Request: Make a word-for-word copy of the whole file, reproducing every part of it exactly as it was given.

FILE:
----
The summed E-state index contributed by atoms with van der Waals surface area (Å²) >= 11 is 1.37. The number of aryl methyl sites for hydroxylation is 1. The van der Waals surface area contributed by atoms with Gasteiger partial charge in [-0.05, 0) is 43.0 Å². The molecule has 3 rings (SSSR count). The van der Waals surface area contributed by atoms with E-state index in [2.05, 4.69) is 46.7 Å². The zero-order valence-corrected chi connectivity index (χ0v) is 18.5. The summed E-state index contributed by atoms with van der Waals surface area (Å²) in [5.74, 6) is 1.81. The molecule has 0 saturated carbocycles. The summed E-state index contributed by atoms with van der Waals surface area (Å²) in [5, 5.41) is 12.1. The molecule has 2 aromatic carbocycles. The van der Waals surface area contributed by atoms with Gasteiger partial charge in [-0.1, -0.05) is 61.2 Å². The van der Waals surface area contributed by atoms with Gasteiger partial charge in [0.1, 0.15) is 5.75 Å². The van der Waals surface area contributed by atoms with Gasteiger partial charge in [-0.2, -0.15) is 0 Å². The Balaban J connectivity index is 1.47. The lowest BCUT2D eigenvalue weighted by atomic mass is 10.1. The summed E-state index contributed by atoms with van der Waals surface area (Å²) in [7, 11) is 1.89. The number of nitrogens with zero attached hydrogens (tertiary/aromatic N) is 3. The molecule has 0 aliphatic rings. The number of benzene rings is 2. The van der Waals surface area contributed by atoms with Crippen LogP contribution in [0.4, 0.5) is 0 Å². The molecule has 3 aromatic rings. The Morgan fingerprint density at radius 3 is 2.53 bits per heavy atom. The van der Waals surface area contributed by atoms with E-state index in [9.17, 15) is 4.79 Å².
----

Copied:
The summed E-state index contributed by atoms with van der Waals surface area (Å²) >= 11 is 1.37. The number of aryl methyl sites for hydroxylation is 1. The van der Waals surface area contributed by atoms with Gasteiger partial charge in [-0.05, 0) is 43.0 Å². The molecule has 3 rings (SSSR count). The van der Waals surface area contributed by atoms with E-state index in [2.05, 4.69) is 46.7 Å². The zero-order valence-corrected chi connectivity index (χ0v) is 18.5. The summed E-state index contributed by atoms with van der Waals surface area (Å²) in [5.74, 6) is 1.81. The molecule has 0 saturated carbocycles. The summed E-state index contributed by atoms with van der Waals surface area (Å²) in [5, 5.41) is 12.1. The molecule has 2 aromatic carbocycles. The van der Waals surface area contributed by atoms with Gasteiger partial charge in [-0.1, -0.05) is 61.2 Å². The van der Waals surface area contributed by atoms with Gasteiger partial charge in [0.1, 0.15) is 5.75 Å². The van der Waals surface area contributed by atoms with Gasteiger partial charge in [-0.2, -0.15) is 0 Å². The Balaban J connectivity index is 1.47. The lowest BCUT2D eigenvalue weighted by atomic mass is 10.1. The summed E-state index contributed by atoms with van der Waals surface area (Å²) in [7, 11) is 1.89. The number of nitrogens with zero attached hydrogens (tertiary/aromatic N) is 3. The molecule has 0 aliphatic rings. The number of benzene rings is 2. The van der Waals surface area contributed by atoms with Crippen LogP contribution in [0.4, 0.5) is 0 Å². The molecule has 3 aromatic rings. The Morgan fingerprint density at radius 3 is 2.53 bits per heavy atom. The van der Waals surface area contributed by atoms with E-state index in [9.17, 15) is 4.79 Å².